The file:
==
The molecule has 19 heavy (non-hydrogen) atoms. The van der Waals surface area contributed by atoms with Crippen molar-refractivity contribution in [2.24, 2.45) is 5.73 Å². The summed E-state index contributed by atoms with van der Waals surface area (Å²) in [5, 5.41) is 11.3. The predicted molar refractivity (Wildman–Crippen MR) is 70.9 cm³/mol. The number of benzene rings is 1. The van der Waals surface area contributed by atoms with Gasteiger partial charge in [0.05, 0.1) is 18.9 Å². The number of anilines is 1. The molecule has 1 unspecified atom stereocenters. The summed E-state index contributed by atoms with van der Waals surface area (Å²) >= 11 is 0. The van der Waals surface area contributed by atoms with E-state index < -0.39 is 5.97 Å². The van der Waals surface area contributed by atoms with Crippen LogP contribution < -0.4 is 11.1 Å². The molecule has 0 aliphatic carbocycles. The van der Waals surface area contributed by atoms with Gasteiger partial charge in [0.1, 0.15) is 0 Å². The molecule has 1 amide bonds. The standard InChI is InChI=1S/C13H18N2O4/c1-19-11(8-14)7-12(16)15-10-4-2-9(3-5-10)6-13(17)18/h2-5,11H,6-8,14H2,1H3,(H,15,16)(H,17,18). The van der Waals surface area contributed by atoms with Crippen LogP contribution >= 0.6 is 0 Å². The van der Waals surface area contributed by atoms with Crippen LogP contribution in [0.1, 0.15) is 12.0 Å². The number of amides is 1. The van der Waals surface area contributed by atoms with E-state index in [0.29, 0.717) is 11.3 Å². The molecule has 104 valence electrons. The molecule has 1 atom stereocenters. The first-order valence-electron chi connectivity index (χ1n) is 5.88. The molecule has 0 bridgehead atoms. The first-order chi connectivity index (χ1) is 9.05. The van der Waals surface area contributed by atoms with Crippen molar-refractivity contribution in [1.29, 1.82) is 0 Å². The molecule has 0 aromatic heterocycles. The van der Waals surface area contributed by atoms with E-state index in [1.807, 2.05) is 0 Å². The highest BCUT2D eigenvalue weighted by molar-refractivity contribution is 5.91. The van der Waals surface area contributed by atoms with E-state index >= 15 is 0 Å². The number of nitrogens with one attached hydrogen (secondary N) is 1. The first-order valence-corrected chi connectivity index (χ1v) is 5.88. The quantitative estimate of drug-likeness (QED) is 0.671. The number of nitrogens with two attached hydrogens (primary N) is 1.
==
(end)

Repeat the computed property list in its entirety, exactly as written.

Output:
The molecule has 19 heavy (non-hydrogen) atoms. The van der Waals surface area contributed by atoms with Crippen molar-refractivity contribution in [2.24, 2.45) is 5.73 Å². The summed E-state index contributed by atoms with van der Waals surface area (Å²) in [5, 5.41) is 11.3. The predicted molar refractivity (Wildman–Crippen MR) is 70.9 cm³/mol. The number of benzene rings is 1. The van der Waals surface area contributed by atoms with Gasteiger partial charge in [0.05, 0.1) is 18.9 Å². The number of anilines is 1. The molecule has 1 unspecified atom stereocenters. The summed E-state index contributed by atoms with van der Waals surface area (Å²) >= 11 is 0. The van der Waals surface area contributed by atoms with E-state index < -0.39 is 5.97 Å². The van der Waals surface area contributed by atoms with Crippen LogP contribution < -0.4 is 11.1 Å². The molecule has 0 aliphatic carbocycles. The van der Waals surface area contributed by atoms with Gasteiger partial charge in [0.1, 0.15) is 0 Å². The molecule has 1 amide bonds. The standard InChI is InChI=1S/C13H18N2O4/c1-19-11(8-14)7-12(16)15-10-4-2-9(3-5-10)6-13(17)18/h2-5,11H,6-8,14H2,1H3,(H,15,16)(H,17,18). The van der Waals surface area contributed by atoms with Crippen LogP contribution >= 0.6 is 0 Å². The van der Waals surface area contributed by atoms with Crippen LogP contribution in [0.1, 0.15) is 12.0 Å². The number of amides is 1. The van der Waals surface area contributed by atoms with E-state index in [0.29, 0.717) is 11.3 Å². The molecule has 104 valence electrons. The molecule has 1 atom stereocenters. The first-order valence-electron chi connectivity index (χ1n) is 5.88. The molecule has 0 bridgehead atoms. The first-order chi connectivity index (χ1) is 9.05. The van der Waals surface area contributed by atoms with Crippen molar-refractivity contribution in [1.29, 1.82) is 0 Å². The molecule has 0 aromatic heterocycles. The van der Waals surface area contributed by atoms with E-state index in [1.807, 2.05) is 0 Å². The highest BCUT2D eigenvalue weighted by molar-refractivity contribution is 5.91. The van der Waals surface area contributed by atoms with E-state index >= 15 is 0 Å². The number of nitrogens with one attached hydrogen (secondary N) is 1. The first-order valence-corrected chi connectivity index (χ1v) is 5.88. The quantitative estimate of drug-likeness (QED) is 0.671. The number of nitrogens with two attached hydrogens (primary N) is 1.